It might also explain her repeated claims of being raped not just as political allegory but, perhaps, as a means of subconsciously admitting to actual rape.
It might also explain her desire for rough sex (in which she wins or takes revenge). The Internet is populated with images of Ann as a dominatrix (created by fans and foes alike).
A psychologist clarified this for me (emphasis added): “Personally, she’s functional and most likely doesn’t kill people and animals by some driving need to do so, but her ideation probably veers in those directions. … Think fatal attraction material without the actions. … One can o learn to hide it if they aren’t committing violent acts. Many people who are sociopaths or psychopaths are very successful in life, but they aren’t serial killers or criminals, but they think like one. They restrain their darker impulses, however.”
While Coulter is certainly not on the violent/homicidal end of the Psychopath Scale, she is certainly well positioned mid-range on that scale.
Simply put, she enjoys hurting people. Her words wound. They are calculated to do so with maximum effect. She wants her foes to be sputtering in rage. Coulter is certainly a narcissist with a strong sociopathic streak and psychopathic tendencies.
There is an interconnectedness among narcissism, sociopathy, and psychopathy. The following chart compares and differentiates among them.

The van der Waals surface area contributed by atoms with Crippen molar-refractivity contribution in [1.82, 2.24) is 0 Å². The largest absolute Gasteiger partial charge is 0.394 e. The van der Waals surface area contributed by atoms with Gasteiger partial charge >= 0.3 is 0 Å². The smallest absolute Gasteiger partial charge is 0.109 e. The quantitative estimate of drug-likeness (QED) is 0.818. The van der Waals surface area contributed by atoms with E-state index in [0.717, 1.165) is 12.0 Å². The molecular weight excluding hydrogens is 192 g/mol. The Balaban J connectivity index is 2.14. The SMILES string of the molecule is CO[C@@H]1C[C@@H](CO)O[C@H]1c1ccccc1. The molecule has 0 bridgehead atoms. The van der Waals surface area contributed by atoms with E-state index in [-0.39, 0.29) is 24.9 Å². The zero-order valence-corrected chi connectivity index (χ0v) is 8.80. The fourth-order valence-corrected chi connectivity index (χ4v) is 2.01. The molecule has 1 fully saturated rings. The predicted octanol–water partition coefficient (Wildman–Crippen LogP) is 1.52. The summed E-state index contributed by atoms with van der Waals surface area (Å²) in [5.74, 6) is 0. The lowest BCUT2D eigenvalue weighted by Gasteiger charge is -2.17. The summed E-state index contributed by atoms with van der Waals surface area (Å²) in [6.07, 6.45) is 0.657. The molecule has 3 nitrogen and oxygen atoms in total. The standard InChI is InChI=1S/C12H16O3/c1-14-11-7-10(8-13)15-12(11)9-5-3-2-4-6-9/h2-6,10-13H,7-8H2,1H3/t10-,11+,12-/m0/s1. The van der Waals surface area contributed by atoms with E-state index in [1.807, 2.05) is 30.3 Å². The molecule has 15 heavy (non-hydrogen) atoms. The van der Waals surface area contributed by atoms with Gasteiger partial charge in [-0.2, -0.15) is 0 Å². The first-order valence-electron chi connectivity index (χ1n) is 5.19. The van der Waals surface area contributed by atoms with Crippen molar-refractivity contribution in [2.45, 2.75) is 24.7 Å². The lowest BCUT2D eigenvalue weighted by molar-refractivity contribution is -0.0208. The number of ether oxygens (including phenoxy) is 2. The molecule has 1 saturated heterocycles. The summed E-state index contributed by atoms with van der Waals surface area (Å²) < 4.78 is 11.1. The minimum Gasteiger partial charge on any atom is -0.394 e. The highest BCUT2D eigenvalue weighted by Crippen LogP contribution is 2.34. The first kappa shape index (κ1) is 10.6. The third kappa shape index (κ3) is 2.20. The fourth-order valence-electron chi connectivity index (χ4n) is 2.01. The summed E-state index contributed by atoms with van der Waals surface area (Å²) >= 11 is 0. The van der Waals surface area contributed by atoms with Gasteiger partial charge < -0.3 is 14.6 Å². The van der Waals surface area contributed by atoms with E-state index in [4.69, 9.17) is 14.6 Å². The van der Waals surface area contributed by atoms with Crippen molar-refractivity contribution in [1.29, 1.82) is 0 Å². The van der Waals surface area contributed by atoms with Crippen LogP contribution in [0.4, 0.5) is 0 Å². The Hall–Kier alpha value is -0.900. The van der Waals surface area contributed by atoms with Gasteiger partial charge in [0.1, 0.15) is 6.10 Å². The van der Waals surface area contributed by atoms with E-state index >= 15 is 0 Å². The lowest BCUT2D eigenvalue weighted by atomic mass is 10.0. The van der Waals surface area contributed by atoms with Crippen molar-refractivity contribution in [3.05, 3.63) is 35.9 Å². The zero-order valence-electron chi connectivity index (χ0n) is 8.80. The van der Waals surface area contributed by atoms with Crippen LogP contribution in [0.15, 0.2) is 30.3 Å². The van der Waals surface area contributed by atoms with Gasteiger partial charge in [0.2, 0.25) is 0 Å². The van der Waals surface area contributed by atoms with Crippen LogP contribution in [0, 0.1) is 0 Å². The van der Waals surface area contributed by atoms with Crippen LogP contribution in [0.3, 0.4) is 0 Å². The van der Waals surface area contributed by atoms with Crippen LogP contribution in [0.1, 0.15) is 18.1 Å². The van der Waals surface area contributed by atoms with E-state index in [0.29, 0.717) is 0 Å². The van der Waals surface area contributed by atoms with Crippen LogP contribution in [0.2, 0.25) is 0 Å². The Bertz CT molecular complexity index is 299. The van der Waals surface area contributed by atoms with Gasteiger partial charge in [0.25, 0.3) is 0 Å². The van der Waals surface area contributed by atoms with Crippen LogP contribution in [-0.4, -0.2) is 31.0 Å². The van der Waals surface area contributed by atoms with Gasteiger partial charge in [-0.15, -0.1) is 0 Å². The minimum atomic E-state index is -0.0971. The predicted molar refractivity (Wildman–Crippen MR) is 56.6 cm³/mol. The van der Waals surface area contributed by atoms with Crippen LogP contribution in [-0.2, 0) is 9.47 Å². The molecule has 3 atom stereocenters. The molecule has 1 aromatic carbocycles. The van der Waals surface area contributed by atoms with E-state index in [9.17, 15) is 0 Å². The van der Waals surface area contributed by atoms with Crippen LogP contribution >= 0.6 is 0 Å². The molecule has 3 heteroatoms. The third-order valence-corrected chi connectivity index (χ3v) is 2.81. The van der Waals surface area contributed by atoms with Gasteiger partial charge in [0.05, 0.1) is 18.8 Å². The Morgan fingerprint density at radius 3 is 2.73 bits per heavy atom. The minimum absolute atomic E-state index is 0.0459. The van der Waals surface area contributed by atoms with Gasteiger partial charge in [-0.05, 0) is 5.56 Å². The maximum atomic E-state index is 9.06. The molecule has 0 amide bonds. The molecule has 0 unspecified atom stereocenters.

Another important aspect I’ve discovered is this:
Guilt is relational; shame is image-based, identity-based.
We see throughout Coulter’s life that she fails to express or exhibit guilt over her wrong behavior toward others. Guilt is utterly absent. But she does feel shame – shame over public exposure of her behavior and shame related to credible challenges to her own, deep-seated, self-identities.
The Clinton Affair
The 20th anniversary of Bill Clinton’s impeachment generated a slew of documentaries, some of which featured Coulter. Among them, Scandalous (FNC) and Truth and Lies: Monica and Bill (ABC).
Naturally, Coulter considered ABC’s to be the best of many such documentaries, primarily because she was heavily featured in it with close to a dozen segments featuring her.
Notable in ABC’s documentary were the number of Coulter soundbites in which she laughed as she was talking about the various ways in which Clinton harmed his female victims. I was reminded of some of Coulter’s appearances on MSNBC in early 1997 when she would gleefully recite from memory various portions of Paula Jones’ legal brief against Clinton, laughing at the accusations against Clinton – not caring that a real human being had experienced such pain and anguish.